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Steve Martin Talks New Documentary, Early Days in Comedy

Growing up in Los Angeles, Oscar-winning documentarian Morgan Neville was a “huge fan” of Steve Martin. At 12 years old, he begged his father to drive six hours to Las Vegas so they could see one of Martin’s last stand-up performances at the Riviera Hotel.

Forty-five years later, Neville shared the NeueHouse Hollywood stage with his comedy hero to promote their new Apple TV+ documentary “Steve! (Martin): A Documentary in Two Pieces.”

“My main goal going in was just to listen,” Neville said. “We just talked in the beginning and I recorded conversations with no agenda. Then slowly, shape started to come out of that and I started to think about what a story could be.”

“Steve! (Martin): A Documentary in Two Pieces,” chronicles the life of the legendary filmmaker and funny man in two 90-ish minute halves. Part one follows Martin from his days working at Merlin’s Magic Shop in Disneyland to his final stand-up set in 1980. Part two explores Martin’s movie career and his life today as he approaches age 79. Comedian Nick Kroll joined Neville and Martin on Monday at the FYC event to discuss how they crafted the sprawling examination of one of America’s most influential comedians.

The first half of “Steve!” is presented through photos and archival footage overlayed with testimony from Martin and his contemporaries, which comes together in a cinematic collage of the comic’s early years. Initially, Neville “didn’t know if [they] would have enough archive” to tell the story that way. But as he and his team dug deeper into Martin’s collection, they realized there was “a lot more” than initially thought.

“Slowly as we got into [Martin’s] basement archive and went through storage vaults, it started to come out that we can do this,” Neville explained. “We started finding all of [Martin’s] old cassettes where [he] recorded [his] act year by year and you can hear that forensically [in the doc].”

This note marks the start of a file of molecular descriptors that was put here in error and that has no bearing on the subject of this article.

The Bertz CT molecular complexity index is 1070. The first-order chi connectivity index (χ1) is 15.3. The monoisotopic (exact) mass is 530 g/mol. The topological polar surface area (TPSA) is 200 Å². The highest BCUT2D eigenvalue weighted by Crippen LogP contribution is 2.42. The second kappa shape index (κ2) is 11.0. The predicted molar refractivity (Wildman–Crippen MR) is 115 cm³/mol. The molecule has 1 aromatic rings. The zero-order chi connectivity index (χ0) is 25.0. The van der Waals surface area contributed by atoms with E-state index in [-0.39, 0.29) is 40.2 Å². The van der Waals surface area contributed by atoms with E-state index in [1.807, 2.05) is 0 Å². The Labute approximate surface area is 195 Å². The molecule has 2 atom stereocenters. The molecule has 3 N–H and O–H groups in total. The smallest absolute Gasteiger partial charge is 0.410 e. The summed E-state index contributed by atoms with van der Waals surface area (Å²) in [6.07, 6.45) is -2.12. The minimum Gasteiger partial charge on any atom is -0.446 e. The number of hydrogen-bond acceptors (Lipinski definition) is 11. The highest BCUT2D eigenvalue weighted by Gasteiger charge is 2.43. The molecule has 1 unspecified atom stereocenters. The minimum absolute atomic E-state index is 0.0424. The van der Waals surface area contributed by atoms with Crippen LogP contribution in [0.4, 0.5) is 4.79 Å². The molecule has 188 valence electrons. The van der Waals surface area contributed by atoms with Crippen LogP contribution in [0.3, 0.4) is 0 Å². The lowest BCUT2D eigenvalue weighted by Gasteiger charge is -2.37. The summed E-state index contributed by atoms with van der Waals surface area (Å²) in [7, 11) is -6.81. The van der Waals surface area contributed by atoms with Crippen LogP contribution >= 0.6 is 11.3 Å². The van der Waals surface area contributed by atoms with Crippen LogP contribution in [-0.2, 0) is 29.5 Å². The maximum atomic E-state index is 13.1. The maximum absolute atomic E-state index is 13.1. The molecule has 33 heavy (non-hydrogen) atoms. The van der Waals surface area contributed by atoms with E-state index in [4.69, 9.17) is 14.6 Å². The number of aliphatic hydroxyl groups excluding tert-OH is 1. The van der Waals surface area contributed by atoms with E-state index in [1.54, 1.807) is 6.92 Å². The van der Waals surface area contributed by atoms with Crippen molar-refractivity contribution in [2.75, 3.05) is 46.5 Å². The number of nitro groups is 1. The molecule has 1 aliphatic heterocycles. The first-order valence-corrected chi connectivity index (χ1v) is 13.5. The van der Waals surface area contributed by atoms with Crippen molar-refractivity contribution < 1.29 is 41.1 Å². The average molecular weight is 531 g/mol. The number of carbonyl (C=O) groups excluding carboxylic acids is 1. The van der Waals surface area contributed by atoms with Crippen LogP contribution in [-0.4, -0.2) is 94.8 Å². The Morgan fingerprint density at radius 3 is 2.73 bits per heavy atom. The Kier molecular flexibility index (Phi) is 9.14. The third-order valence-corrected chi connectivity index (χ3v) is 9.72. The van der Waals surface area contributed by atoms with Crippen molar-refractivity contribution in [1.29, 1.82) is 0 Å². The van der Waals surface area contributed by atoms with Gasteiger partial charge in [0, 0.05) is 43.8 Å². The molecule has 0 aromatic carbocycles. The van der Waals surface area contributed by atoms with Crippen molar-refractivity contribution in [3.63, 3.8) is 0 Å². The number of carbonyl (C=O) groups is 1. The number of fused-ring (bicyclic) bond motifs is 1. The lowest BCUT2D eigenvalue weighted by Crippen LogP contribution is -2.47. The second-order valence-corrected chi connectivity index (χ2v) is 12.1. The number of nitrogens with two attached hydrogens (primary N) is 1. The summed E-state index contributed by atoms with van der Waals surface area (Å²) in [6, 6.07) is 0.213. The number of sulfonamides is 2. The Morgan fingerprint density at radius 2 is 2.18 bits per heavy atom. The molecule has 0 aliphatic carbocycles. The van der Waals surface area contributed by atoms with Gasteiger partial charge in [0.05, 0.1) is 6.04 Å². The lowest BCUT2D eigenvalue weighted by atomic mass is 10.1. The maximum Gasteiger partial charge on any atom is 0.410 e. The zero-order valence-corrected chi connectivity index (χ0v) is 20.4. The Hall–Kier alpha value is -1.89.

Martin added that when he started saving relics from his past, he “saved all the wrong things. When you’re in show business, you’re like, ‘Oh, I’m on the cover of this,’ and you save the cover. ‘Oh, I’m in an article,’ and you save that. But what I really wanted were photos of friends, where I was and a diary.”

Throughout the documentary, Martin explains that he felt overwhelming loneliness in his youth despite his success. In part two, Martin listens to one of his old stand-up tapes, and only gets a few minutes in before shutting it off. Although he was “very happy” with the three-hour documentary, reliving his early days as a struggling comedian would sometimes prove uncomfortable.

“I have a hard time walking into comedy clubs because of the memories. I can still taste the cheap wine in my mouth,” Martin told Variety on the red carpet. “So reliving that, you go back to a lot of memories, and not just about the material, but also about when and where you were.”

Martin became an avid art collector in his later years, often gravitating toward paintings of isolated figures. One of his favorite works is “Captian Upton’s House” by Edward Hopper, which depicts a lonesome seaside home attached to a lighthouse. What was initially interpreted as a solemn image, would later be re-understood by Martin as full of hope and life. When Neville first heard Martin speak about the painting, he thought “it spoke volumes” about his journey from a tortured young artist to finding peace in his old age.

“There’s this painting called ‘Captain Upton’s House,’ which looks like it might be a lonely, isolated home. But the closer you look at it, it’s alive. The windows are open. The breeze is going through. You can almost imagine furniture in there,” Martin said.

“You came up with that metaphor, that it in some way reflected my life. I never saw it that way,” Martin told Neville.

“Ya, well that’s my job,” Neville quipped.

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